I did raise this point earlier (though am sure she is not answering me) but had also pointed this was similar in her other paper on recessions. In the latter paper she pointed that fiscal stimulus is usually late and small. So, this does fix the problem. Sorry Dr. Romer!

This brings me back to the old question- is criticism behind fiscal stimulus relevant? Just because it was not tried or was very small, could we say it does not work in recessions?  Adam Posen pointed in his research that in case of Japan it wasn’t tried.  Blinderalso writes the same on general fiscal policy. This has been raised numerous times by Krugman in his blog.

On 2) she says:

Okay, a second key lessons from the 1930s is that monetary expansion can help to heal an economy even when interest rates are near zero. In the same paper where I said that fiscal policy was not key in the recovery from the Great Depression, I argued that monetary expansion was very useful. But the monetary expansion took an unusual form: It was essentially a policy of quantitative easing conducted by the U.S. Treasury. So let me give a little — a quick background.

The United States was on a gold standard throughout the Great Depression….. In April 19933, Roosevelt temporarily suspended convertability into gold and let the dollar depreciate substantially. When we went back on gold at the new  higher price, large quantities of gold flowed into the U.S. Treasury from abroad.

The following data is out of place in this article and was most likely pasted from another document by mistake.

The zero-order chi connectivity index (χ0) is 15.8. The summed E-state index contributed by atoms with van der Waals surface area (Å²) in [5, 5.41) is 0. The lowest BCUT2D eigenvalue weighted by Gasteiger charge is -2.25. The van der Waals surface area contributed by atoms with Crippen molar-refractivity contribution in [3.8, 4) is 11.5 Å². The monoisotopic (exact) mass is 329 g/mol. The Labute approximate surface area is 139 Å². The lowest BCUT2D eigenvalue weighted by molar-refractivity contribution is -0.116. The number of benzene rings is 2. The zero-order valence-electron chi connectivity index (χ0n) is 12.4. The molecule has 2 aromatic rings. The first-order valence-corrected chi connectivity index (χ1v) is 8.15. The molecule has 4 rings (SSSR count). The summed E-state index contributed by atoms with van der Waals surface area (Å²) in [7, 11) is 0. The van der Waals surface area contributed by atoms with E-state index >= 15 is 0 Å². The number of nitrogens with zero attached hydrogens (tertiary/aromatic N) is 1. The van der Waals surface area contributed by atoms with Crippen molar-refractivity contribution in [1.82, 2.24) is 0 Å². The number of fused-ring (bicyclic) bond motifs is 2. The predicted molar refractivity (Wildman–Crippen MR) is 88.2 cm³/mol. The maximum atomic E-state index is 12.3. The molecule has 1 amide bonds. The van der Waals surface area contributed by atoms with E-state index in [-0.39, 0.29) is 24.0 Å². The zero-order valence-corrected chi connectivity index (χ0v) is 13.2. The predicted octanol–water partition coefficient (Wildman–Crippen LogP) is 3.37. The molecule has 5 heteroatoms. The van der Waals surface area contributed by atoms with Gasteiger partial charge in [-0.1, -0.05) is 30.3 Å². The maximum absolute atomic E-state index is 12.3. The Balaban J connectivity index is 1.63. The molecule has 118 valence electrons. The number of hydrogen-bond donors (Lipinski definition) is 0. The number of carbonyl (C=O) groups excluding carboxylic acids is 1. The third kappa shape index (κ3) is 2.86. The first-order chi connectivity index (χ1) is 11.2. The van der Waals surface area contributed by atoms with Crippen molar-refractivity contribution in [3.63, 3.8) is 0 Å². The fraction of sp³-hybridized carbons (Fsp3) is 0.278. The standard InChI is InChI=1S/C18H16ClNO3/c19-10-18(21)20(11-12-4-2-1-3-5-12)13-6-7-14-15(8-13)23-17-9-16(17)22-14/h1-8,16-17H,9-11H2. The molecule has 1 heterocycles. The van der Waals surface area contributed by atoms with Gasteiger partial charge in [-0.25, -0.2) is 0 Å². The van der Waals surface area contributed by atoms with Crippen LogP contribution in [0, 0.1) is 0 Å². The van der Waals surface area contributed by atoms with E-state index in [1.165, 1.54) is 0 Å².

Well, under a gold standard, the U.S. Treasury can increase the money supply without going through the Federal Reserve. It was allowed to issue gold certificates which were interchangeable with Federal Reserve notes on the basis of the gold it held. When the gold flowed in, the Treasury issued more notes. The result was that the money supply, defined very narrowly just as currency plus reserves, grew by nearly 17 percent per year between 1933 and 1936.

This monetary expansion couldn’t lower nominal interest rates because, as I mentioned, they were already near or at zero. What it could do was to break expectations of deflation.  Devaluation followed by rapid monetary expansion broke this deflationary spiral. Expectations of rapid deflation were replaced by expectations of price stability or even some inflation, and this change in expectations brought real interest rates down dramatically.

After nearly two decades of opining on monetary policy, one of the key roles of my current job is that I do not comment on Federal Reserve policy. So let me be very clear: I am not advocating that we go back on the gold standard just so we can go off it again, nor am I suggesting that Tim Geithner should start conducting rogue monetary policy. But the experience of the 1930s does suggest that monetary policy can continue to have an important role to play even when interest rates are low by affecting expectations and, in particular. by preventing expectations of deflation.

Excellent summary of monetary policy working in GD.

3) would depend on how deep the crisis continues to become. Even now Obama has planned to keep spending. Fed would also expand its balance sheets.

4) has been debated extensively as well and is accepted. 5) is beginning to be debated and concerns over non co-ordinations are rising.

So, pretty good readings both of them. They also have some interesting Qs and As at the end. However, it will be great if we move from usual comparisons with GD.

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7 Responses to “All recessions end some day”

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    […] The Health Bee placed an observative post today on All recessions end some dayHere’s a quick excerptAnyways, Summers summarises the Obama plan as two types – one for short … measures for sustainable growth (investments in energy, health-care […]